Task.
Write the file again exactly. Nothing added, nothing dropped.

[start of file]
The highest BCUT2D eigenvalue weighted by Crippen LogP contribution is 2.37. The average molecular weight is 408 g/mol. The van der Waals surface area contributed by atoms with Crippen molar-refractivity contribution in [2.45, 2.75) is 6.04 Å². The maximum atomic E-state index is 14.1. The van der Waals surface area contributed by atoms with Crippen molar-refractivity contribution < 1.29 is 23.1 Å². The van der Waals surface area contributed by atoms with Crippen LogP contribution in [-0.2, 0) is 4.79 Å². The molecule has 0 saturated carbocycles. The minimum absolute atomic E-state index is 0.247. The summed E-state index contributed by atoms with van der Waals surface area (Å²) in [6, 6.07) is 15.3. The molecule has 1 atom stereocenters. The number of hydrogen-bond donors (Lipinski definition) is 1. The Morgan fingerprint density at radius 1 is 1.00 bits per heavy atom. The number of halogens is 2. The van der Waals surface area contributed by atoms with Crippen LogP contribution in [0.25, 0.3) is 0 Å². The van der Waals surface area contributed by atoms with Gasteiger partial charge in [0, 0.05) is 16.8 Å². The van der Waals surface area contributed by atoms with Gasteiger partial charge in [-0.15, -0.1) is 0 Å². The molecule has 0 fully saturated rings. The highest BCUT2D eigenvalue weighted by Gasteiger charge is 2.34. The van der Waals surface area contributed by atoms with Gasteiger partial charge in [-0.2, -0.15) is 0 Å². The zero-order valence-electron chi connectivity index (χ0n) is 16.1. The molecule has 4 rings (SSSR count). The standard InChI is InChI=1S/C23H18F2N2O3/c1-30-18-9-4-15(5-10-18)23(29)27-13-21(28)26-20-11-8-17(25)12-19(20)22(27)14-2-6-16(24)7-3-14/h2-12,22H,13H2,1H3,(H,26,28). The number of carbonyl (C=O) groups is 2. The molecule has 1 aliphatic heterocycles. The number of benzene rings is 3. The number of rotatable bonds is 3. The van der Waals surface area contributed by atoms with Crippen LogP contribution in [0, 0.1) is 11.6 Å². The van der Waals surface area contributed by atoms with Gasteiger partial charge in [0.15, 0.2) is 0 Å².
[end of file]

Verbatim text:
The highest BCUT2D eigenvalue weighted by Crippen LogP contribution is 2.37. The average molecular weight is 408 g/mol. The van der Waals surface area contributed by atoms with Crippen molar-refractivity contribution in [2.45, 2.75) is 6.04 Å². The maximum atomic E-state index is 14.1. The van der Waals surface area contributed by atoms with Crippen molar-refractivity contribution < 1.29 is 23.1 Å². The van der Waals surface area contributed by atoms with Crippen LogP contribution in [-0.2, 0) is 4.79 Å². The molecule has 0 saturated carbocycles. The minimum absolute atomic E-state index is 0.247. The summed E-state index contributed by atoms with van der Waals surface area (Å²) in [6, 6.07) is 15.3. The molecule has 1 atom stereocenters. The number of hydrogen-bond donors (Lipinski definition) is 1. The Morgan fingerprint density at radius 1 is 1.00 bits per heavy atom. The number of halogens is 2. The van der Waals surface area contributed by atoms with Crippen LogP contribution in [0.25, 0.3) is 0 Å². The van der Waals surface area contributed by atoms with Gasteiger partial charge in [0, 0.05) is 16.8 Å². The van der Waals surface area contributed by atoms with Gasteiger partial charge in [-0.15, -0.1) is 0 Å². The molecule has 0 fully saturated rings. The highest BCUT2D eigenvalue weighted by Gasteiger charge is 2.34. The van der Waals surface area contributed by atoms with Gasteiger partial charge in [-0.2, -0.15) is 0 Å². The zero-order valence-electron chi connectivity index (χ0n) is 16.1. The molecule has 4 rings (SSSR count). The standard InChI is InChI=1S/C23H18F2N2O3/c1-30-18-9-4-15(5-10-18)23(29)27-13-21(28)26-20-11-8-17(25)12-19(20)22(27)14-2-6-16(24)7-3-14/h2-12,22H,13H2,1H3,(H,26,28). The number of carbonyl (C=O) groups is 2. The molecule has 1 aliphatic heterocycles. The number of benzene rings is 3. The number of rotatable bonds is 3. The van der Waals surface area contributed by atoms with Crippen LogP contribution in [0, 0.1) is 11.6 Å². The van der Waals surface area contributed by atoms with Gasteiger partial charge in [0.15, 0.2) is 0 Å².